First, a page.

- By looking to our top-read analyses of 2016, we can paint a picture of what was top-of-mind for telecom network players – operators and vendors – over the past 12 months.
- Key themes included SDN and NFV, IoT, and the rivalry between Nokia and Ericsson. This also implies other important themes were getting less attention than they probably should.
While it’s common for the start of a new year to be accompanied by predictions for telecom and technology markets, it’s just as important to look back at the year that just passed. Why? While predictions are speculative, highlights from the past 12 months point to very real trends and themes. What’s more, most good predictions recognize that the themes and trends of 2017 will be built from (evolutions of) the themes and trends of 2016.
As much as we might debate the most important themes of 2016, what we do know are which Current Analysis reports in the service provider infrastructure space received the highest readership. If you want a refresher on these analyses, you can just click the links below. Of course, we can also use them as a proxy for what people cared about, and draw conclusions about the larger trends that resonated.
2016: Top Read Reports
- Ericsson and Nokia: A Tale of Two (Similar but Different) Messages
- Ericsson’s New CEO Will Need to Do More Than Cut Costs to Improve Competitive Prospects
- Cisco + Jasper: What It Means to Cisco
- Cloud RAN: Which Vendors are Pushing Hardest and How Their Positions Differ (Part 1 of 2)
- NFV Infrastructure: Competitive Dynamics and Solution Assessments
- Ericsson Disaggregates the Service Edge – Solution Tuned for NFV
- NFV MANO: Competitive Dynamics and Solution Assessments
- MWC16: The Mobile Core Roundup – Virtualization Grows Up, vEPC Dominates
- WAN SDN Controllers: Competitive Dynamics and Solution Assessments
- Ericsson Outsources 2G/3G R&D: A Timely Signal of Financial Discipline and 5G Focus
What They Tell Us
The telecom network topics and technologies which captured the greatest attention in 2016 won’t be a surprise to anyone: IoT, NFV and SDN (including MANO, NFV infrastructure and SDN controller offers), and the evolution to 5G. It’s not even surprising to see a major interest in the virtualization of the EPC, since it plays into both 5G and NFV technologies. Against this backdrop of technology innovation and evolution, however, there is another dynamic at play: vendor competition at the top of the market. With the acquisition of Alcatel-Lucent by Nokia, we were left with three dominant vendors in the service provider infrastructure market. And, as Huawei continues to report success after success in the space, the fiercest competition is being felt between the others (Ericsson, Nokia and, to a lesser extent, Cisco), which are struggling to grow their service provider businesses while pursuing similar strategies involving web-scale, large enterprise and vertical industry targets.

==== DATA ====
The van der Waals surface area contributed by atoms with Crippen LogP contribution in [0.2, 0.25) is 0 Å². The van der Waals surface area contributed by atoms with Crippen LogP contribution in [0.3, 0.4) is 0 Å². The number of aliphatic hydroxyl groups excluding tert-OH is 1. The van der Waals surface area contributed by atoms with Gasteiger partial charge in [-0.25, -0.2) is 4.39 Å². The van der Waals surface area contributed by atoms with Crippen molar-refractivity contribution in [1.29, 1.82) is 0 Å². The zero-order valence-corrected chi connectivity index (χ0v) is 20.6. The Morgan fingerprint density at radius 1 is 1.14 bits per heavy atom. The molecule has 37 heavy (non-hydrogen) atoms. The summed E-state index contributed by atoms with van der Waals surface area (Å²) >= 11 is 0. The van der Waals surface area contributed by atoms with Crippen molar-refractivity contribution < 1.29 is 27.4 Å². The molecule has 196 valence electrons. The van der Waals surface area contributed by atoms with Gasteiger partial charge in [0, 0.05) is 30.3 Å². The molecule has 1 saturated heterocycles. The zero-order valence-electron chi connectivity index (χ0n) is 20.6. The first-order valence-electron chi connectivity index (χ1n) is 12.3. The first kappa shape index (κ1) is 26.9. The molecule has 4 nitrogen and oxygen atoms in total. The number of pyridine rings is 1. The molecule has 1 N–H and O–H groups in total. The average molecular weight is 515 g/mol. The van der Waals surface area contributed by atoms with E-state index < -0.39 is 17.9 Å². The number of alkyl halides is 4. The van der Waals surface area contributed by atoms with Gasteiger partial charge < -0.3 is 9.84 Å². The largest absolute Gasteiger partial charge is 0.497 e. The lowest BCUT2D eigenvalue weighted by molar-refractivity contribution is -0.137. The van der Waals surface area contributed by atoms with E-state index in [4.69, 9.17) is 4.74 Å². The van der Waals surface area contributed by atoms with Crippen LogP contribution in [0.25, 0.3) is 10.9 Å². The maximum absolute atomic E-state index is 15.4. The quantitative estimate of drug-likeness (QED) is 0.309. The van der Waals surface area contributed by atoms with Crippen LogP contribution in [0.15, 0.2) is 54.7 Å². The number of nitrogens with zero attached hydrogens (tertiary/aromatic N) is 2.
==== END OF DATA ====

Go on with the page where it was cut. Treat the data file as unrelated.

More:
At the other end of the spectrum are reports which did not get read much. It’s just as important to take a look at these; where top-read reports highlight the themes and trends that people cared most about, less-read reports can highlight topics that deserve more attention – topics that might be (perilously) getting ignored.
2016: Least Read Reports
- ADVA’s New Ensemble SmartWAN Platform Delivers SD-WAN Services and More
- What to Do with Mavenir? Add Some VAS, Cloud RAN and a CEO – Xura Pitches for 5G
- Zeitgeist Content U.S.: DIRECTV’s 4KTV Launch Leverages Sports Content, While Twitter Lands NFL Streaming Deal
- Ericsson Aims for the Content Discovery Crown with FYI Acquisition
- CES 2016: Cisco Expands Virtualized Video Processing Portfolio, and Highlights Corollary Pay-TV Operator Traction
What They Tell Us
Topics like 5G, SDN and NFV may be top-of-mind for telecom service providers and the vendors supplying them. However, the way that smaller vendors are addressing these topics is getting much less attention. The same contradiction applies to video. Video content is already dominating fixed and mobile networks and its impact, going forward, is only expected to grow. Yet, building a full understanding of the competitive dynamics around video infrastructure (including developments from heavyweights like Ericsson) is clearly not a priority. It goes without saying that this is a mistake; ignoring competitive dynamics around rapidly evolving and important technologies – whether driven by small or large vendors – is an invitation to being caught off guard and beaten.